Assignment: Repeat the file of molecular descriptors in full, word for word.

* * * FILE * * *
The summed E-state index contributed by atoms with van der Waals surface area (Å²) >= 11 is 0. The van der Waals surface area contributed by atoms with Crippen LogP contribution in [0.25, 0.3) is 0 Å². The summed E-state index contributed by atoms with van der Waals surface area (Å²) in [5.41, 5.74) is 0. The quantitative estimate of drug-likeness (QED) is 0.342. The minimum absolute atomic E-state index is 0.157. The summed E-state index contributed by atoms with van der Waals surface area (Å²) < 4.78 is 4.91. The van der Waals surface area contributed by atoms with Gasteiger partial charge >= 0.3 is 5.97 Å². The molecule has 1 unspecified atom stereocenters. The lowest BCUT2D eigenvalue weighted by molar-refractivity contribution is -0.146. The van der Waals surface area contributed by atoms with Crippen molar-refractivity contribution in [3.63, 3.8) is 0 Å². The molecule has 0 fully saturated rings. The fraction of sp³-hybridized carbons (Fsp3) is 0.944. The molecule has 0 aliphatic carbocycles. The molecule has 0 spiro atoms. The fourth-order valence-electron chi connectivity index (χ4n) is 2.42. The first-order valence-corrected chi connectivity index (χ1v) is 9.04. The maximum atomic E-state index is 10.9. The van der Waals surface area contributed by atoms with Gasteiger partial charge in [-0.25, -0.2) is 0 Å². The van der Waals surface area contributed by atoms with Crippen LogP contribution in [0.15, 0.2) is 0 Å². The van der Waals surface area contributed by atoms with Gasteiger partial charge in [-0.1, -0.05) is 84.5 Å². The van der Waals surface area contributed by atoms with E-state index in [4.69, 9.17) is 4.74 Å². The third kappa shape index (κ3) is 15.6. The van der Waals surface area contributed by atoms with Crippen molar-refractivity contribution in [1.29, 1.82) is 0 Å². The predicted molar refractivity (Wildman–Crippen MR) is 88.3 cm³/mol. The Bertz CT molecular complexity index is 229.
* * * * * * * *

The summed E-state index contributed by atoms with van der Waals surface area (Å²) >= 11 is 0. The van der Waals surface area contributed by atoms with Crippen LogP contribution in [0.25, 0.3) is 0 Å². The summed E-state index contributed by atoms with van der Waals surface area (Å²) in [5.41, 5.74) is 0. The quantitative estimate of drug-likeness (QED) is 0.342. The minimum absolute atomic E-state index is 0.157. The summed E-state index contributed by atoms with van der Waals surface area (Å²) < 4.78 is 4.91. The van der Waals surface area contributed by atoms with Gasteiger partial charge >= 0.3 is 5.97 Å². The molecule has 1 unspecified atom stereocenters. The lowest BCUT2D eigenvalue weighted by molar-refractivity contribution is -0.146. The van der Waals surface area contributed by atoms with Crippen molar-refractivity contribution in [3.63, 3.8) is 0 Å². The molecule has 0 fully saturated rings. The fraction of sp³-hybridized carbons (Fsp3) is 0.944. The molecule has 0 aliphatic carbocycles. The molecule has 0 spiro atoms. The fourth-order valence-electron chi connectivity index (χ4n) is 2.42. The first-order valence-corrected chi connectivity index (χ1v) is 9.04. The maximum atomic E-state index is 10.9. The van der Waals surface area contributed by atoms with Gasteiger partial charge in [-0.25, -0.2) is 0 Å². The van der Waals surface area contributed by atoms with Crippen LogP contribution in [0.15, 0.2) is 0 Å². The van der Waals surface area contributed by atoms with Gasteiger partial charge in [-0.1, -0.05) is 84.5 Å². The van der Waals surface area contributed by atoms with E-state index in [4.69, 9.17) is 4.74 Å². The third kappa shape index (κ3) is 15.6. The van der Waals surface area contributed by atoms with Crippen molar-refractivity contribution in [1.29, 1.82) is 0 Å². The predicted molar refractivity (Wildman–Crippen MR) is 88.3 cm³/mol. The Bertz CT molecular complexity index is 229.